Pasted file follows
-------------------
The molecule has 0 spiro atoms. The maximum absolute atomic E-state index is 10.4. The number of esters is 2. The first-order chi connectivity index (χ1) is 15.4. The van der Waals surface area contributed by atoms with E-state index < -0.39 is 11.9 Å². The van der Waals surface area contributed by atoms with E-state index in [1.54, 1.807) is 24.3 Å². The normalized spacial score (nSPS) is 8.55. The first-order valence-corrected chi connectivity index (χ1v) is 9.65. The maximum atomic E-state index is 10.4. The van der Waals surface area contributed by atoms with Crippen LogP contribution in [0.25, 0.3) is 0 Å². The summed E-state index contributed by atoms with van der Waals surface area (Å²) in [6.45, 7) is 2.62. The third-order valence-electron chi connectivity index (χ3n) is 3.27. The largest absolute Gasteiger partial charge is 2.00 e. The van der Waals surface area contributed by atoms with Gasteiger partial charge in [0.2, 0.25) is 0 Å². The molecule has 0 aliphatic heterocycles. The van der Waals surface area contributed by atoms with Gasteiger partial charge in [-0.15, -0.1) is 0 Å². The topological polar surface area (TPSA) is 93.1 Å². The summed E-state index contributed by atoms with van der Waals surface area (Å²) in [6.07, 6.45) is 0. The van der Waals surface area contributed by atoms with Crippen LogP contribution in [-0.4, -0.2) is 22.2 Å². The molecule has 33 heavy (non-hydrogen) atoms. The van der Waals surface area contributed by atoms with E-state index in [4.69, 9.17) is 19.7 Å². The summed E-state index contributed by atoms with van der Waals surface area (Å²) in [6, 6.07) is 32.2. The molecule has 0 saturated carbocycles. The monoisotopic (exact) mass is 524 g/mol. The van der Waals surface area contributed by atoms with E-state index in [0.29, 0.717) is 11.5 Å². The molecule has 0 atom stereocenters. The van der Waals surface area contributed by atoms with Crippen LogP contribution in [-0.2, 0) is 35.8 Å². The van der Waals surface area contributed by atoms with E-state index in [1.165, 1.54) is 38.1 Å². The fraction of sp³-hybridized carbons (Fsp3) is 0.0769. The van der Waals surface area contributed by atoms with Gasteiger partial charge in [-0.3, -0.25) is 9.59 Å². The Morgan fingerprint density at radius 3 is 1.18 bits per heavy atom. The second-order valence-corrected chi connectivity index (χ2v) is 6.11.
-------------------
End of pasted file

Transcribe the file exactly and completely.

The molecule has 0 spiro atoms. The maximum absolute atomic E-state index is 10.4. The number of esters is 2. The first-order chi connectivity index (χ1) is 15.4. The van der Waals surface area contributed by atoms with E-state index < -0.39 is 11.9 Å². The van der Waals surface area contributed by atoms with E-state index in [1.54, 1.807) is 24.3 Å². The normalized spacial score (nSPS) is 8.55. The first-order valence-corrected chi connectivity index (χ1v) is 9.65. The maximum atomic E-state index is 10.4. The van der Waals surface area contributed by atoms with Crippen LogP contribution in [0.25, 0.3) is 0 Å². The summed E-state index contributed by atoms with van der Waals surface area (Å²) in [6.45, 7) is 2.62. The third-order valence-electron chi connectivity index (χ3n) is 3.27. The largest absolute Gasteiger partial charge is 2.00 e. The van der Waals surface area contributed by atoms with Gasteiger partial charge in [0.2, 0.25) is 0 Å². The molecule has 0 aliphatic heterocycles. The van der Waals surface area contributed by atoms with Gasteiger partial charge in [-0.15, -0.1) is 0 Å². The topological polar surface area (TPSA) is 93.1 Å². The summed E-state index contributed by atoms with van der Waals surface area (Å²) in [6.07, 6.45) is 0. The van der Waals surface area contributed by atoms with Crippen LogP contribution in [-0.4, -0.2) is 22.2 Å². The molecule has 33 heavy (non-hydrogen) atoms. The van der Waals surface area contributed by atoms with E-state index in [4.69, 9.17) is 19.7 Å². The summed E-state index contributed by atoms with van der Waals surface area (Å²) in [6, 6.07) is 32.2. The molecule has 0 saturated carbocycles. The monoisotopic (exact) mass is 524 g/mol. The van der Waals surface area contributed by atoms with E-state index in [0.29, 0.717) is 11.5 Å². The molecule has 0 atom stereocenters. The van der Waals surface area contributed by atoms with Crippen LogP contribution in [-0.2, 0) is 35.8 Å². The van der Waals surface area contributed by atoms with E-state index in [1.165, 1.54) is 38.1 Å². The fraction of sp³-hybridized carbons (Fsp3) is 0.0769. The van der Waals surface area contributed by atoms with Gasteiger partial charge in [-0.3, -0.25) is 9.59 Å². The Morgan fingerprint density at radius 3 is 1.18 bits per heavy atom. The second-order valence-corrected chi connectivity index (χ2v) is 6.11.